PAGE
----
Other features offered are colored icons, bezels, labeling and other administrative accessories that may help to ensure that your installation complies with the tia/eia-606 standard.
In addition, several manufacturers of MMOs have recently added features to their product lines. For example:
AMP Inc. (Harrisburg, PA) offers the Hideaway outlet, which provides 45-degree UTP connections and 90-degree fiber-optic connections.
Leviton Telcom (Bothell, WA) announced its QuickPort multimedia outlet system (MOS) with a dual-ring system on the surface-mount box that stores and manages the fiber loop and protects bend radii to each port.
Mod-tap (Harvard, MA) offers its PassPort family, which includes high-density wall plates and matching electrical duplex and switch-cover plates. The optical-fiber outlet installs "in seconds" and manages bend radius, fiber loops and strain relief.
Ortronics Inc. (Pawcatuck, CT) has a workstation outlet, Fib-or-Cop, with six copper ports on the faceplate, six fiber connections in the base, and four ring clamps to manage internal fiber cable.
The Siemon Co. (Watertown, CT) offers its CT multiuser/multimedia surface-mount box that accepts 6 CT couplers, 12 ports of mixed media or 24 fiber ports.
The Wiremold Co. (West Hartford, CT) introduced the Communication Activation Series, which installs into metallic and nonmetallic raceways, tele-power poles and surface- and flush-mount boxes.
In January, Hubbell Premise Wiring Inc. plans to release its AMO multimedia housing, which offers capacity for 12 fiber or UTP terminations with all connections exiting from the bottom.
Cable access to krone`s multimedia box is from the rear or via raceway from any of three sides. The unit has numerous mounting holes to meet U.S. and European standards.
hideaway from AMP provides 45! UTP and 90! fiber-optic cable connections.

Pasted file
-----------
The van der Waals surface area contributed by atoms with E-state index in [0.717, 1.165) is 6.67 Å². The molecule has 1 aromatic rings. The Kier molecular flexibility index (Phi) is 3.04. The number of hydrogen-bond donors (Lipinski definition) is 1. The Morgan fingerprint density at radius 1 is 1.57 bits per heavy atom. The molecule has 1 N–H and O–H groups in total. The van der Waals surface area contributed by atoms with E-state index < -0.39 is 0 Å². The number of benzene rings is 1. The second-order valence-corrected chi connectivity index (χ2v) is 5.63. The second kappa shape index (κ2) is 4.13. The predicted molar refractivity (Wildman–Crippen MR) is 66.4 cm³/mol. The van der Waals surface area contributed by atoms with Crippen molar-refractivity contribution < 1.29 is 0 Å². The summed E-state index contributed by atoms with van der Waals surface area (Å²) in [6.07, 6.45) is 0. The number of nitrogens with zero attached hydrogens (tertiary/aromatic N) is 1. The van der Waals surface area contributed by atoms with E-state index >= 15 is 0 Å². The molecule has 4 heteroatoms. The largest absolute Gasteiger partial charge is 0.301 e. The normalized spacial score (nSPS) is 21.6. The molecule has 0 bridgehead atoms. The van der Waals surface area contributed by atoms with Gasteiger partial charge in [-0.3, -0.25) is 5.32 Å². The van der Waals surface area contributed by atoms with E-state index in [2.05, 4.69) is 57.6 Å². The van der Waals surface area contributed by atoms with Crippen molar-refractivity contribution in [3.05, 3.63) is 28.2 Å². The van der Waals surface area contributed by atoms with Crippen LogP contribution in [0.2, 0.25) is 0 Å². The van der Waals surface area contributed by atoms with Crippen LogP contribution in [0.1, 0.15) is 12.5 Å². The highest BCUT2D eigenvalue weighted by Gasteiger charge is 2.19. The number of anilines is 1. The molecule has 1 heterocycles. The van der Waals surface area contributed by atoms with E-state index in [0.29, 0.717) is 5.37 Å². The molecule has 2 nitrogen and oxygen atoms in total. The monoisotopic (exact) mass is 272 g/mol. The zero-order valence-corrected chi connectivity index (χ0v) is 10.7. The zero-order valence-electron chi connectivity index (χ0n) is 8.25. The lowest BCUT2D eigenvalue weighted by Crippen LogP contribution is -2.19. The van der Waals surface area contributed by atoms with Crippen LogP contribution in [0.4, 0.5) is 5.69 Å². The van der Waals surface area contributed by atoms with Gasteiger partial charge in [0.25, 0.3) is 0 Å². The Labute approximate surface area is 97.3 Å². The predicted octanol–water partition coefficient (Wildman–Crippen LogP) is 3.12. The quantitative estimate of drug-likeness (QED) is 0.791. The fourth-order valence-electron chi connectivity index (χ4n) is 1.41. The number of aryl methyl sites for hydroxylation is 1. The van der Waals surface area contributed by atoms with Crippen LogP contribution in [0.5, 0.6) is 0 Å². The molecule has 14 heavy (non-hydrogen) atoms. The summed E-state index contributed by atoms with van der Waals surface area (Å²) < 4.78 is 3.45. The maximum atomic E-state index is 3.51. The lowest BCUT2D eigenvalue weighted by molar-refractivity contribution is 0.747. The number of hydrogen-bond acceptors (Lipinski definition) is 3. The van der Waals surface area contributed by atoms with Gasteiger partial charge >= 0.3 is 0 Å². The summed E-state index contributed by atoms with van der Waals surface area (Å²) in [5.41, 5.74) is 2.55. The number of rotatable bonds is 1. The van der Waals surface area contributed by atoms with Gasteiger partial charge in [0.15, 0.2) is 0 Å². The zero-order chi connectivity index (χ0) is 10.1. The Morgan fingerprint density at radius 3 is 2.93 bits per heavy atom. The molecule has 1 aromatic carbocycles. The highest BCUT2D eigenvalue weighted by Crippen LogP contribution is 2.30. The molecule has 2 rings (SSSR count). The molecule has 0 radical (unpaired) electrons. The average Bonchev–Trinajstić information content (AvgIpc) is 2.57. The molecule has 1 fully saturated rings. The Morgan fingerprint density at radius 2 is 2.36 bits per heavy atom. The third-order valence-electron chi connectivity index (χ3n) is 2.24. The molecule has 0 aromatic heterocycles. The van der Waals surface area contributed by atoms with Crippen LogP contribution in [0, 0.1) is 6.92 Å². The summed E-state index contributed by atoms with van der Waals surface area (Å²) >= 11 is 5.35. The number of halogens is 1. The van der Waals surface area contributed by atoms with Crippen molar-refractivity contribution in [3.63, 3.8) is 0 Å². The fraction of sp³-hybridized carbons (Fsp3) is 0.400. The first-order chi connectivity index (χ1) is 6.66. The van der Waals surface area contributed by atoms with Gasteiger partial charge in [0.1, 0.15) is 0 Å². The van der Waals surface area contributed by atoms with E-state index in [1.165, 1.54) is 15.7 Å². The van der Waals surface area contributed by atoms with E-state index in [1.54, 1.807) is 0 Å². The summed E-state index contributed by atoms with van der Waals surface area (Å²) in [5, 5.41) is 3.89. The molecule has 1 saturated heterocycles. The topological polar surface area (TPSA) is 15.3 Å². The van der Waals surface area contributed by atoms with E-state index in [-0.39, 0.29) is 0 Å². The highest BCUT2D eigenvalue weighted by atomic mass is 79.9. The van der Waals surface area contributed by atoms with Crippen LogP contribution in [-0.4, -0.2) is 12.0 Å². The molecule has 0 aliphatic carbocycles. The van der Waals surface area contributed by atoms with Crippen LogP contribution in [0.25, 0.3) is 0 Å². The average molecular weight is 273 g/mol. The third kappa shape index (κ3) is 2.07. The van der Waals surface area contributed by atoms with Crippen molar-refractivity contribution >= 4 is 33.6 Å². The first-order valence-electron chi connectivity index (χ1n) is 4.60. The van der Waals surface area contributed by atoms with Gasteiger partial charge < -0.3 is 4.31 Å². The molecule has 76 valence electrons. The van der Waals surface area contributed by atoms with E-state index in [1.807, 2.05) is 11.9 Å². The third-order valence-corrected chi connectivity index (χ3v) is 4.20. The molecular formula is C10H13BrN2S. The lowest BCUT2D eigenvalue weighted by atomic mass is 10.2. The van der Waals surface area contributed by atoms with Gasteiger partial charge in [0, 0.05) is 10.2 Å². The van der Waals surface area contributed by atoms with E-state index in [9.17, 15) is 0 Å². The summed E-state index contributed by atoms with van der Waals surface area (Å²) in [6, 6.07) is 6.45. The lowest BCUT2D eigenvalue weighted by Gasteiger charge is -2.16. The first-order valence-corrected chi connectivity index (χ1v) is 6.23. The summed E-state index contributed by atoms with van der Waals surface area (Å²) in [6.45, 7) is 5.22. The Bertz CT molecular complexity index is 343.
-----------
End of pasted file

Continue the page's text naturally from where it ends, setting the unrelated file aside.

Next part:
Ortronics` Fib-or-Cop workstation outlet holds up to six SC or ST fiber connections in its base and six copper ports in the faceplate.
New Standard for Open-office Architectures
The technology, standards and products in the telecommunications industry are constantly evolving, and the latest outlet is the multiuser telecommunications outlet assembly, or mutoa.
Paul Andres, managing director at mod-tap, explains that Othe (mutoa) has been defined by the Telecommunications Industry Association as the open-office cabling standard for 25-pair Category 5 cable. It can be a box in the ceiling or under the floor. However, most of the outlets today do not meet fire codes for plenum spaces, so there?s a safety issue to be considered. For open-office configurations, you can use up to 15 m (50 feet) of patch cable from the outlet to the mutoa, or consolidation point.O
A mutoa, or consolidation point next to the office furniture, makes cabling moves easier and less expensive, because the mutoa and the horizontal wiring do not have to be moved when the modular furniture is moved.
OThe multiuser telecommunications outlet assembly allows you to run a patch cord from that consolidation point to the workstation instead of to the modular furniture,O says Andrew Caveney, product manager, network systems division, at Panduit Corp.